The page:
Its origin is from the obsolete Dutch huizenblaas – huizen is a kind of sturgeon, and blaas is a bladder, or German hausen blas, meaning essentially the same. Isinglass is no longer sourced from sturgeon.
Although originally made exclusively from sturgeon, especially beluga, in 1795 an invention by William Murdoch facilitated a cheap substitute using cod. This was extensively used in Britain in place of Russian isinglass. The bladders, once removed from the fish, processed, and dried, are formed into various shapes for use.
Foods and drinks
Isinglass finings are widely used as a processing aid in the British brewing industry to accelerate the fining, or clarification, of beer. It is used particularly in the production of cask-conditioned beers, although a few cask ales are available which are not fined using isinglass. The finings flocculate the live yeast in the beer into a jelly-like mass, which settles to the bottom of the cask. Left undisturbed, beer will clear naturally; the use of isinglass finings accelerates the process. Isinglass is sometimes used with an auxiliary fining, which further accelerates the process of sedimentation.
Non-cask beers that are destined for kegs, cans, or bottles are often pasteurized and filtered. The yeast in these beers tends to settle to the bottom of the storage tank naturally, so the sediment from these beers can often be filtered without using isinglass. However, some breweries still use isinglass finings for non-cask beers, especially when attempting to repair bad batches.
Although very little isinglass remains in the beer when it is drunk, many vegetarians consider beers that are processed with these finings (such as most cask-conditioned ales in the UK) to be unsuitable for vegetarian diets (although acceptable for pescetarians). A beer-fining agent that is suitable for vegetarians is Irish moss, a type of red algae also known as carrageenan. However, carrageenan-based products (used in both the boiling process and after fermentation) primarily reduce hazes caused by proteins, but isinglass is used at the end of the brewing process, after fermentation, to remove yeast. Since the two fining agents act differently (on different haze-forming particles), they are not interchangeable, and some beers use both.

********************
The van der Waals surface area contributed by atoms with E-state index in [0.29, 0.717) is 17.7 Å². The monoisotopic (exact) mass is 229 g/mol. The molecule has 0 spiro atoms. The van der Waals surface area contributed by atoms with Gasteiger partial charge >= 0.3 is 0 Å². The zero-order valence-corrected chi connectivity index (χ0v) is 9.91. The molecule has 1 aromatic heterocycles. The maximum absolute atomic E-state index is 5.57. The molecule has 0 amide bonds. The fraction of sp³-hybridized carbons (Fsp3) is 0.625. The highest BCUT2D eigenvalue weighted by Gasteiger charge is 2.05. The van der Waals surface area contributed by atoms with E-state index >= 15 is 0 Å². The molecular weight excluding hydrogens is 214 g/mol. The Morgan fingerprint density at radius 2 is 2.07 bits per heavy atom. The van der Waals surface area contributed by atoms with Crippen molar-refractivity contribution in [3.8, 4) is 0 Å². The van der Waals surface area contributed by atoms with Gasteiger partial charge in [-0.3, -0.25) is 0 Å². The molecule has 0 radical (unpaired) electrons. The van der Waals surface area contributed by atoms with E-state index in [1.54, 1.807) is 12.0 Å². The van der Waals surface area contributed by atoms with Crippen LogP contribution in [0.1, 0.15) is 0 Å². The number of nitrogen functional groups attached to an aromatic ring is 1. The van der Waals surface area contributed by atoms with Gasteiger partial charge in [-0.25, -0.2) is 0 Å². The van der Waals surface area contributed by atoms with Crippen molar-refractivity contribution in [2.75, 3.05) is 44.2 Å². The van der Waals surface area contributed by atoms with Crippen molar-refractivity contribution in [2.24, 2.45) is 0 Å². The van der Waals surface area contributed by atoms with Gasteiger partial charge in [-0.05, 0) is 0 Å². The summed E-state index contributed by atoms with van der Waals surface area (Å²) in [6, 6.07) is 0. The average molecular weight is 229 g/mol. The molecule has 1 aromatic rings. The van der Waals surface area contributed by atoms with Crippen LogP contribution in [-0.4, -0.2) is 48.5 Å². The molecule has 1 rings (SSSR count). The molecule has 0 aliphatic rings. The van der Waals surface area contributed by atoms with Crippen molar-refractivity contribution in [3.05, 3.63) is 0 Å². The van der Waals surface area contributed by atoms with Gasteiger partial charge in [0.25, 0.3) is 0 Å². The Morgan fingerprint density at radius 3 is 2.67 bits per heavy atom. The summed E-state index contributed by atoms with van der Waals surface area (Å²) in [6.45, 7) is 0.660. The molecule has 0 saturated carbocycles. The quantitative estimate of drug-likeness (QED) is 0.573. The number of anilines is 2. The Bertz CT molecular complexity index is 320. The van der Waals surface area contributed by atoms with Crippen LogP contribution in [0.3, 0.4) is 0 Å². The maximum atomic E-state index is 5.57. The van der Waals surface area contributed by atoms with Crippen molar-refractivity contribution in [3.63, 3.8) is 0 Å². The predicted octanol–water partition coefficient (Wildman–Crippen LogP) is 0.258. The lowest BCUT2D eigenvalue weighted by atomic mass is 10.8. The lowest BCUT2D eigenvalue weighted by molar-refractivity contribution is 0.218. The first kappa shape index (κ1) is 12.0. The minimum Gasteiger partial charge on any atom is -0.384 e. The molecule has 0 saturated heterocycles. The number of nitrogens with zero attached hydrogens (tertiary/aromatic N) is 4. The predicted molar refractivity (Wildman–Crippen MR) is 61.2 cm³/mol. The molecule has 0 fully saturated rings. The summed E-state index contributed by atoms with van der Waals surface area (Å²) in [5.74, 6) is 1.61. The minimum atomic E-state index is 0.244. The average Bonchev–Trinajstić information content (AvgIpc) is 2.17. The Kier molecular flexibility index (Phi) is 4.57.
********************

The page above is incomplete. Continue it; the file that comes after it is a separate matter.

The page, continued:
Isinglass finings are also used in the production of kosher wines, although for reasons of kashrut, they are not derived from the beluga sturgeon, because this fish is not kosher. Whether the use of a nonkosher isinglass renders a beverage nonkosher is a matter of debate in Jewish law. Rabbi Yehezkel Landau, in Noda B'Yehuda, first edition, Yore Deah 26, for example, permits such beverages. This is the position followed by many kashrut-observant Jews today.
Isinglass was used as a preservative in Britain in the 1940s before and during World War II. Isinglass from tins was dissolved into water, typically in a bucket. The resulting solution acted as an effective preservative for fresh eggs submerged in it.
Isinglass is also used to help repair parchment. Pieces of the best Russian isinglass are soaked overnight to soften and swell the dried material. Next, it is cooked slowly in a double boiler at 45°C while being stirred. A small amount of gum tragacanth dissolved in water is added to the strained isinglass solution to act as an emulsifier.
When repairing paint that is flaking from parchment, isinglass can be applied directly to an area which has been soaked with a small amount of ethanol. It is typically applied as a very tiny drop that is then guided, with the help of a binocular microscope, under the edges of flaking paint.
It can also be used to coat tissue or goldbeater's skin. Here, isinglass is similar to parchment size and other forms of gelatin, but it is unique in that as a dried film the adhesive can be reactivated with moisture. For this use, the isinglass is cooked with a few drops of glycerin or honey. This adhesive is advantageous in situations where minimal use of water is desired for the parchment as the isinglass can be reactivated with an ethanol-water mixture. It also has a greater adhesive strength than many other adhesives used for parchment repair. 
- (Chambers 20th century dictionary)
- Wedgwood, Hensleigh (1855). "On False Etymologies". Transactions of the Philological Society (6): 66.
- "Is your booze vegan?". barnivore.com. Retrieved 21 December 2012.
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- Kate Jackson, Sara Wallis (21 May 2007). "Guinness - 'May Contain Fish'". Daily Mirror. Retrieved 21 December 2012.
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- "Preserving Eggs". CooksInfo.com. Retrieved 25 May 2016.
- (Quandt, 1996)
- Davidson, Alan (1999). "Isinglass". Oxford Companion to Food. p. 407. ISBN 0-19-211579-0.
- Quandt, Abigail B. (1996). "Recent Developments in the Conservation of Parchment Manuscripts". The American Institute for Conservation, The Book and Paper Group Annual
- Woods, Chris (1995). "Conservation Treatments for Parchment Documents", Journal of the Society of Archivists, Vol. 16, Issue 2, pp. 221–239.